Because active 4WD was designed for smooth operation without any input from the driver, they can be found on everything from BMWs to Dodge 3500s.
There are two different methods of gear reduction used in a transfer case. The older method uses traditional gears mounted on shafts, very similar to the way a manual transmission works. The gears may be either straight-cut or helically-cut gears. Both are extremely strong, with helically-cut gears generally being quieter.
The other way to produce gear reduction, and the method that nearly every 4x4 made today employs, is with a planetary gear set. Planetary gear sets are used in automatic transmissions, and they include a ring gear, planet carrier and sun gears. Securing the sun gear or the planet carrier produces different ratios. They key advantage of a planetary gear set is that they can be engaged at nearly any speed.
Chains vs. Gears
People are pretty passionate about their preference of chain-driven and all-gear-driven transfer cases. In this case, we're talking about the method that connects the front output shaft to the rear output shaft inside the transfer case.
In the beginning, there were only gears, and they were worked well. They were noisy and passed every bit of roughness from the road back up through the drivetrain. But they functioned well and were durable under a variety of loads. The transfer cases that use all gears also happen to be ones with cast-iron cases and a few other very desirable features. The NP205 specifically, was used in medium-duty vehicles all the way up to 1-ton truck applications, earning a reputation as an extremely durable transfer case.
A chain drive was introduced in the early '70s as part of an overall effort to make transfer cases lighter, quieter and smoother. One of the best known chain-driven cases is the NP231 which found its way into Dodge, GM and Jeep applications. The advantages of the chain-drive have already been mentioned. The primary disadvantage is that chains can stretch and even break. Chain-drives got a black-eye early on because of the cases they were mounted in. In the pursuit of a lighter transfer case, the housings were made from aluminum. When hard parts come apart in an aluminum case, it's catastrophic.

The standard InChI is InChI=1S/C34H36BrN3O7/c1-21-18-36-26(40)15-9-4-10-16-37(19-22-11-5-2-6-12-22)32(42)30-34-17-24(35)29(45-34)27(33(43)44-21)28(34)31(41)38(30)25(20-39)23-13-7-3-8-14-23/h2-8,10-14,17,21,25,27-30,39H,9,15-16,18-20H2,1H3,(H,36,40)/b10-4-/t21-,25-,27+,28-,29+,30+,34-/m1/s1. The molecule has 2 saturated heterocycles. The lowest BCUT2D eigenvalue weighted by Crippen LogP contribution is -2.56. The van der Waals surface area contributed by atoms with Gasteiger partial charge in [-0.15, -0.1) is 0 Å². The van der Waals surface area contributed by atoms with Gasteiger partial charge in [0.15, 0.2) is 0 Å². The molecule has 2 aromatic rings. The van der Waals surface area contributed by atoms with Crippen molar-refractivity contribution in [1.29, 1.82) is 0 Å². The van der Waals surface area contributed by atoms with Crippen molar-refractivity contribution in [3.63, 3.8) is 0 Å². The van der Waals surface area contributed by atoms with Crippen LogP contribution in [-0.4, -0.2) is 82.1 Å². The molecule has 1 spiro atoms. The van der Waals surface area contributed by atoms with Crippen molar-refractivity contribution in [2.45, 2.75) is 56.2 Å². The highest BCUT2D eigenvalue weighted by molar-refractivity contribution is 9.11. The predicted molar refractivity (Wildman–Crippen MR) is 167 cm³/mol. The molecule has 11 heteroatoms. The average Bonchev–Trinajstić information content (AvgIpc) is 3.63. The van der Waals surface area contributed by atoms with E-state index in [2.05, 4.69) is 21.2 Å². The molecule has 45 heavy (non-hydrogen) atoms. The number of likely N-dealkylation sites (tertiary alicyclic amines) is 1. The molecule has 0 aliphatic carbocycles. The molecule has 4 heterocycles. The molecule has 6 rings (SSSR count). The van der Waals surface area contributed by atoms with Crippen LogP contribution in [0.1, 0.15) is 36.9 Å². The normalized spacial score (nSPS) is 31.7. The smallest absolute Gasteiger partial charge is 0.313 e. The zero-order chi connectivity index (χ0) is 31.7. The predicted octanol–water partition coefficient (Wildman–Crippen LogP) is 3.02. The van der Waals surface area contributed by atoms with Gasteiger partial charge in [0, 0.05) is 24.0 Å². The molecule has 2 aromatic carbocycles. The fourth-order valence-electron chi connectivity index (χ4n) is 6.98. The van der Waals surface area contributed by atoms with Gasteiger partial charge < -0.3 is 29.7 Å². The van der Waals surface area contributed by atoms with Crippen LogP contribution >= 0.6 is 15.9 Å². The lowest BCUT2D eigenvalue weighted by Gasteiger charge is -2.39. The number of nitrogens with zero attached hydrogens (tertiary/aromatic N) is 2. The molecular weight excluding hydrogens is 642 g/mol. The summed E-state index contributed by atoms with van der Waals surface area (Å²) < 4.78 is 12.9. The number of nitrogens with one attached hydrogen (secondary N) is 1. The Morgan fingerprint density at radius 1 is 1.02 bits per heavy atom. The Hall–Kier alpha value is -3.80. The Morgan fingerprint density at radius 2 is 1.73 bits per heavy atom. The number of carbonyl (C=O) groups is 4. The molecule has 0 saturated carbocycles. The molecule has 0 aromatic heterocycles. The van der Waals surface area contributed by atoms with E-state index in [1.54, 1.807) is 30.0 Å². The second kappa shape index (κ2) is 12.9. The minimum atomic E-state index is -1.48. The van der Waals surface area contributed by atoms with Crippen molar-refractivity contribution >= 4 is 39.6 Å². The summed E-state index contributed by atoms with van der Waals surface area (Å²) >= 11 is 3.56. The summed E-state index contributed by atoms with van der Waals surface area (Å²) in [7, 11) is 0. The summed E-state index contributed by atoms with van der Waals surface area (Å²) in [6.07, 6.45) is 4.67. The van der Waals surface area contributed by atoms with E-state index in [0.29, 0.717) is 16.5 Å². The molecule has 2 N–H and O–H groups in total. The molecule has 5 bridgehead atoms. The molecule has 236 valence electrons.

The material that the case is made from also has some key benefits. The two primary materials used in factory transfer cases have been cast iron and cast aluminum.
Cast iron offers brute strength. It's rare to break one of these cases, but not impossible. The mounting points for the gear shafts don't move as much. And wear generally is not an issue with an iron case. They will also survive most internal component failures. The primary drawback is that cast-iron cases are extremely heavy.
Aluminum was introduced to save weight, shaving 20 to 30 percent of the overall transfer-case weight. That's really the only pro. The cons are accelerated wear of the case and the possibility of destroying the case if an internal part breaks.
In addition to iron and aluminum, some GM applications used an NV246 with a magnesium housing. Magnesium is lightweight like aluminum, but has better wear characteristics. It's far more expensive, so it was not widely used.
Now that you've had a primer on transfer cases, explore the other articles in this issue to see what upgrades are available for the model under your truck.
Decoding New Venture Naming
New Venture, through its various owners, has made the majority of transfer cases used in modern Dodge, GM and Jeep vehicles. You've probably heard some of the more common model numbers, such as NV231 and NV241. There's a naming system to the New Venture transfer cases that makes deciphering the alpha numeric code easy.
In addition to the explanation in the graphic, Some models had a "D" or "HD" after the standard designation. These were heavy duty versions of the transfer case, with some improved input shafts, chains or cases for extra duty.